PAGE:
“Funérailles refers to an imaginary ritual glimpsed from afar, and the way in which the harp punctuates the strings' held notes and outbursts… certainly has something of a ritual's spellbinding quality about it. It’s the richness of detail that first strikes the listener unaccustomed to Ferneyhough's idiom, making Funérailles a good introduction. All in all, a valuable and worthwhile issue.”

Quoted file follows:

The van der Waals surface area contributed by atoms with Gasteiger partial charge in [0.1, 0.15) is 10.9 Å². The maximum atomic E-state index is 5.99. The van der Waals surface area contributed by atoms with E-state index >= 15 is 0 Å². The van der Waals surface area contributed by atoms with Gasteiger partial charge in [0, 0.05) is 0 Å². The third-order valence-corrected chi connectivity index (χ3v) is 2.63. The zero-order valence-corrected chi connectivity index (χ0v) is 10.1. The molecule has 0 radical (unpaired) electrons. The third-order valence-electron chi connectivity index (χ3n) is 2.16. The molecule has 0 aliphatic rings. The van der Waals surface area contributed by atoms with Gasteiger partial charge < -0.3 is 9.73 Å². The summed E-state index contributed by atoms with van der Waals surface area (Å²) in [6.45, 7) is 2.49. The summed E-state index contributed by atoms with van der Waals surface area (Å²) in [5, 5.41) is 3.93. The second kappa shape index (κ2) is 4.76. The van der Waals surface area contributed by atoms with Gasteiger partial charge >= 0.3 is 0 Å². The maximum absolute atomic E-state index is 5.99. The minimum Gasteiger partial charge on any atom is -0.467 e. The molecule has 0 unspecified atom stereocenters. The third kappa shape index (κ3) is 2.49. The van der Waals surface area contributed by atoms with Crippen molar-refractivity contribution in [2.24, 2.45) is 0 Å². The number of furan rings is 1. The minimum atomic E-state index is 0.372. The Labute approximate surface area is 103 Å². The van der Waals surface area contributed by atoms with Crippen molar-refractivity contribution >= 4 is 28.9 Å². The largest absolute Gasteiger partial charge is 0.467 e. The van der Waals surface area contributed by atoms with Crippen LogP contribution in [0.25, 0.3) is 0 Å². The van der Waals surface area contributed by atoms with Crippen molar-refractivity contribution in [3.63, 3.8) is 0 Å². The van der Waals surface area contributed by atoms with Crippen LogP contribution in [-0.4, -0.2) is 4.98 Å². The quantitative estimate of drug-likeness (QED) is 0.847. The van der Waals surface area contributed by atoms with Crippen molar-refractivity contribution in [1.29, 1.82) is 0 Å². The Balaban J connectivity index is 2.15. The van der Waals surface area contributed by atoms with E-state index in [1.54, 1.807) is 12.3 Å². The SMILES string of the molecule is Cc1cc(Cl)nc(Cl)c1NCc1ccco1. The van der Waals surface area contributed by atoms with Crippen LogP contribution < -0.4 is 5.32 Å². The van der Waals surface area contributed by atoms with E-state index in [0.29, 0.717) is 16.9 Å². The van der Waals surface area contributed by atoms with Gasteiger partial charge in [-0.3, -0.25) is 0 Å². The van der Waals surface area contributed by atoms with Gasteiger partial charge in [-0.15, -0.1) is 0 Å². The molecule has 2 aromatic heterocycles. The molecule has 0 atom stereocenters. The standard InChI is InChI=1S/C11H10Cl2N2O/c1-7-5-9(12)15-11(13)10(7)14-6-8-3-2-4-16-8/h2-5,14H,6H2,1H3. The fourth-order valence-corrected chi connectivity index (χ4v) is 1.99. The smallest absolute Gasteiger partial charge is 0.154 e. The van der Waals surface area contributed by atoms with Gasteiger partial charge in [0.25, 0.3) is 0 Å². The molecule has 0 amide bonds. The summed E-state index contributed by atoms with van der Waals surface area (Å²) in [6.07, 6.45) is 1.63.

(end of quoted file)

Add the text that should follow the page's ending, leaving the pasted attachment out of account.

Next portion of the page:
“One of the particular attractions of this disc is its delineation of contrasts and continuities between Brian Ferneyhough's earlier and later compositions. The two Funérailles, which he worked on between 1969 and 1980, show the composer emerging from a turbulent expressionism which has affinities with the style of his principal teacher, Klaus Huber, into the kind of hyperfractured yet remarkably coherent manner of his full maturity. Ferneyhough doesn't approve of the two pieces being heard without other music in between, but even if his wishes are disregarded the second piece emerges as an extraordinarily radical analysis of its predecessor, bringing out the kind of aggressive eloquence that confirms Ferneyhough's position as one of the most resourceful expressionists of our time. Bone Alphabet (1991) is a study of how register, colour and rhythm manifest themselves structurally in the absence of precise pitch patterns. The booklet-notes, tied as they are to certain timed events in the performance, are useful here, even if they risk suggesting that the music contains more obvious and extreme contrasts than this recording conveys. With Unsichtbare Farben (1999) we are in the instrumental sound world that Ferneyhough has made his own, the paradoxical title – invisible colours – hinting at a music that aspires to transcend sound itself. It's not exactly that 'unheard melodies are sweeter' but that a music that constantly reaches towards silence can, under the right conditions, have a particularly poignant intensity. These performances are in safe, experienced hands, and the recordings are well conceived to convey the music's special refinements.”
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